Raphaela Vogel (*1988 in Nuremberg, lives and works in Amsterdam) finished her studies at the Städelschule in Frankfurt a. M. in 2014. The invitation by the Kunstverein constitutes her first major solo exhibition. Her work is located in the meeting of sculpture, video installation and performance and is characterized by an acute study of the relationship of the body to space, closely linked with her utilization of digital technologies (often including, for example: projectors, scanners, action cameras, and drones). The videos, which play a central role in her work, consist of filmed actions (mostly featuring Vogel herself), documentations of her own installations and collages from her archive of images. These videos then become part of her sculptural constructions where dimensional space, decor and the corporeal merge into an organically woven structure. She treats the projectors and the other technical equipment as active protagonists: for example, by removing their casings or by suspending them in unexpected ways, thus revealing their fragility and somatic character. Ultimately, she creates a hybrid form in which her relationship to space, object, technology and machine is displayed in a dynamic field of motion, from the process of its development to the self-reflective treatment of her own work.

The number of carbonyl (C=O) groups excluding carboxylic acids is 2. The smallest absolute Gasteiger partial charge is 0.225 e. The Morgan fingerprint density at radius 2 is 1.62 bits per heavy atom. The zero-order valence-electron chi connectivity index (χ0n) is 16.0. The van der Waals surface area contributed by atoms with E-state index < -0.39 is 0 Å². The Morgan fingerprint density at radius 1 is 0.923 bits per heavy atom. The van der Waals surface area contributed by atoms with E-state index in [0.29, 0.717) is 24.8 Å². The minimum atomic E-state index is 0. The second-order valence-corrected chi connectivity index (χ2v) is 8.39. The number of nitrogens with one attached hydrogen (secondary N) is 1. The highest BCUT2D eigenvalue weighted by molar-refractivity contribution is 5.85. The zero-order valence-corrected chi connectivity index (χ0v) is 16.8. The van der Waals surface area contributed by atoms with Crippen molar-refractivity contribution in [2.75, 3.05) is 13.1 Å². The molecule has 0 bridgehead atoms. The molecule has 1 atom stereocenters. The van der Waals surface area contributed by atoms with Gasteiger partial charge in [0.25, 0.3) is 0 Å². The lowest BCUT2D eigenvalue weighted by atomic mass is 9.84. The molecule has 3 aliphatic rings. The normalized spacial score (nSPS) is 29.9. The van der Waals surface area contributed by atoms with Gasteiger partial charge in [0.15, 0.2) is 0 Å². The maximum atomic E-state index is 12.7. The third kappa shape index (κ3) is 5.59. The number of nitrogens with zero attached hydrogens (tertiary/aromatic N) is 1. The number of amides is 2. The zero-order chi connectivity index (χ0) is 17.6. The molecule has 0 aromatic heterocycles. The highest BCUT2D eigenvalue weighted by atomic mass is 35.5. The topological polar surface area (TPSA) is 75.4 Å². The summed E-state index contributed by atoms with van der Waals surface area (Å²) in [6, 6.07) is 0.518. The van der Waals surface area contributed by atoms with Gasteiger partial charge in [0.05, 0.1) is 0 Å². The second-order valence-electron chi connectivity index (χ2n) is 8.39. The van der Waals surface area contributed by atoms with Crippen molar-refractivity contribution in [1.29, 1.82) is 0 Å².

For her exhibition at the Bonner Kunstverein, Raphaela Vogel has created a new video installation that expands into the exhibition space like the skeleton of a dinosaur. Into a structure of metal rods she has placed canvases crafted from an array of materials. Projected videos combine rhythmic sequences of recent and older recordings, resulting in a non-linear narrative in which the viewer moves back and forth through time and space. Other works deal with the exploration of hybrid forms between animal, human and machine, letting us plunged in the exhibition Raphaela und der grosse Kunstverein like in a futuristic fairy tale.
Raphaela Vogel has exhibited her work in group exhibitions at Kunstverein Wiesbaden (2015), MMK (2014), Frankfurt, and Neues Museum Nürnberg (2012). She was awarded the DeAteliers grant, Amsterdam 2014.